(8) | |||||

(9) | |||||

(10) |

where are spinors we can associate with the QED process through , the electron-photon interaction Hamiltonian [1],

(11) |

where vector potential in terms of photon annihilation and creation operators and is

(12) |

where is four vector and indices polarization and wave-vector. is mode volume and permitivity. The electron field

(13) |

where are the positive eigenvectors of the Dirac equation and indices helicity and momentum. and are annihilation and creation operators for electron and positron.

Important is to note that in , , the coefficients as determined by have been modified to one shown in (8 and 9). This ensures that we get the right relativistic dependence of the Feynman amplitude. In some sense we have re-defined the QED coupling Hamiltonian to get in tune with relativity.

To get a sense for how amplitude has right relativistic dependence, we find when we sum over two processes that define a Feynman diagram (also see section 4) we get

(14) |

where, , when virtual particle is a photon. The term in bracket above is called propagator. Then

(15) |

where spinor terms are relativistically invariant (spinor for off-shell virtual particle has its mass as off-shell mass). Now imagine we are in center of mass frame (CM frame), and we make a change of frame, then and . Rest everything is relativistically invariant and hence we get the right relativistic dependence of amplitude.

Furthermore observe, in the center of mass frame we have and hence

(16) |

which is what we know from Feynman calculus.

We now take few examples that illustrate the above methodology. We consider first Compton scattering and then Møller scattering and calculate their scattering amplitudes.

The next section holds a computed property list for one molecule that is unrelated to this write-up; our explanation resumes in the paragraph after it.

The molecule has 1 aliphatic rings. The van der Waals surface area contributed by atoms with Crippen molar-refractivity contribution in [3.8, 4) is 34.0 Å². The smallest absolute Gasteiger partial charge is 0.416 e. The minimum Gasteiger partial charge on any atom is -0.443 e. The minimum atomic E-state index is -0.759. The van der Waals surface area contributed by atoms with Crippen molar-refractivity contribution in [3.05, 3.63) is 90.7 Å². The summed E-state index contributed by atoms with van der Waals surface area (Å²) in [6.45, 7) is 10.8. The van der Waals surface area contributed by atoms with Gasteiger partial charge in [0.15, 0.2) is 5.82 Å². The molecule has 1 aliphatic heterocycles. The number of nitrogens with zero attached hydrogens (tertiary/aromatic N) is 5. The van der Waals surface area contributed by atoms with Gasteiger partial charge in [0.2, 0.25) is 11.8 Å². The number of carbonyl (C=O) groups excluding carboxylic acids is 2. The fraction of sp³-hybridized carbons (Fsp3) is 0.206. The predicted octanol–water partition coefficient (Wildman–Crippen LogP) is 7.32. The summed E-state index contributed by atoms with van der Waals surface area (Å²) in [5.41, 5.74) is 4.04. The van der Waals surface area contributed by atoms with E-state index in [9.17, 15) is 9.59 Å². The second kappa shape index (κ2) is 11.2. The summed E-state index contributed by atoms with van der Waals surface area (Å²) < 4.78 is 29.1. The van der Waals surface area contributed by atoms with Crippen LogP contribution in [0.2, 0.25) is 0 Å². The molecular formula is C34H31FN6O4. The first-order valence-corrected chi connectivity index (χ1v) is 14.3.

## 3 Compton Scattering

Compton scattering is the inelastic scattering of a photon with an electrically charged particle, first discovered in 1923 by Arthur Compton [5]. This scattering process is of particular historical importance as classical electromagnetism is insufficient to describe the process; a successful description requires us to take into account the particle-like properties of light. Furthermore, the Compton scattering of an electron and a photon is a process that can be described to a high level of precision by QED.

In Compton scattering an electron and photon with momentum and respectively scatter into momentum and respectively. We want to calculate the amplitude for this scattering.

There are two Feynman diagrams that show mechanism of Compton scattering. They are shown in Fig. 2. We can associate each of these with two three level diagrams as shown in Fig. 3.

Consider Feynman diagram A in Fig. 2, where a electron of momentum and photon of momentum are annihilated to give an electron of momentum which is then annihilated to create electron and photon with momentum and . This correspond to three level system Fig. 3 A. The scattering amplitude for this system is as follows

(17) | |||||

(18) | |||||

(19) | |||||

(20) |

where and . Summing over electron polarization we get

(21) |